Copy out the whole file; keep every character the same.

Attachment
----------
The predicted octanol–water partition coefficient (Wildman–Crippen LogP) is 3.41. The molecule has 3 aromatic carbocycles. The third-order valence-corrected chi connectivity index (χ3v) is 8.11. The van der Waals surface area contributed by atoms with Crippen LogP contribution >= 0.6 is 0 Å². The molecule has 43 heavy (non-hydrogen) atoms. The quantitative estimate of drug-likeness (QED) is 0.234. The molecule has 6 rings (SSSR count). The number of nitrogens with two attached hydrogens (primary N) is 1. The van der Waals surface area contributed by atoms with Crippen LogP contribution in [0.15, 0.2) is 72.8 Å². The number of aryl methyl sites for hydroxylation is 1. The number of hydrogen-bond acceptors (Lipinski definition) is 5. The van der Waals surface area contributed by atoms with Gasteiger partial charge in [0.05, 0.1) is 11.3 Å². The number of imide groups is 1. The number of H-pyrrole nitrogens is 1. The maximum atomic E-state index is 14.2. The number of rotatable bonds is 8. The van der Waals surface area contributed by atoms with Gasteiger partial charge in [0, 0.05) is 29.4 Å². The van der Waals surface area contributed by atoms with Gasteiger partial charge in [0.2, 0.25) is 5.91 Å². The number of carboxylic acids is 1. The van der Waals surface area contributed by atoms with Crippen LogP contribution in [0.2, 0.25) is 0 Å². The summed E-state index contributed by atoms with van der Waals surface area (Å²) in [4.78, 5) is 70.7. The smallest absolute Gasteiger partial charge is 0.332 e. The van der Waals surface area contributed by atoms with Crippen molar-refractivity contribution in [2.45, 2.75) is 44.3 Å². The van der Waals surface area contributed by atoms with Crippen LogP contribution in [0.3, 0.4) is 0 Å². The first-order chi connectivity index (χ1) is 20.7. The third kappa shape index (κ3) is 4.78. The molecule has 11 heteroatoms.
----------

The predicted octanol–water partition coefficient (Wildman–Crippen LogP) is 3.41. The molecule has 3 aromatic carbocycles. The third-order valence-corrected chi connectivity index (χ3v) is 8.11. The van der Waals surface area contributed by atoms with Crippen LogP contribution >= 0.6 is 0 Å². The molecule has 43 heavy (non-hydrogen) atoms. The quantitative estimate of drug-likeness (QED) is 0.234. The molecule has 6 rings (SSSR count). The number of nitrogens with two attached hydrogens (primary N) is 1. The van der Waals surface area contributed by atoms with Crippen LogP contribution in [0.15, 0.2) is 72.8 Å². The number of aryl methyl sites for hydroxylation is 1. The number of hydrogen-bond acceptors (Lipinski definition) is 5. The van der Waals surface area contributed by atoms with Gasteiger partial charge in [0.05, 0.1) is 11.3 Å². The number of imide groups is 1. The number of H-pyrrole nitrogens is 1. The maximum atomic E-state index is 14.2. The number of rotatable bonds is 8. The van der Waals surface area contributed by atoms with Gasteiger partial charge in [0, 0.05) is 29.4 Å². The van der Waals surface area contributed by atoms with Gasteiger partial charge in [0.2, 0.25) is 5.91 Å². The number of carboxylic acids is 1. The van der Waals surface area contributed by atoms with Crippen LogP contribution in [0.2, 0.25) is 0 Å². The summed E-state index contributed by atoms with van der Waals surface area (Å²) in [4.78, 5) is 70.7. The smallest absolute Gasteiger partial charge is 0.332 e. The van der Waals surface area contributed by atoms with Crippen molar-refractivity contribution in [2.45, 2.75) is 44.3 Å². The van der Waals surface area contributed by atoms with Crippen LogP contribution in [0.3, 0.4) is 0 Å². The first-order chi connectivity index (χ1) is 20.7. The third kappa shape index (κ3) is 4.78. The molecule has 11 heteroatoms.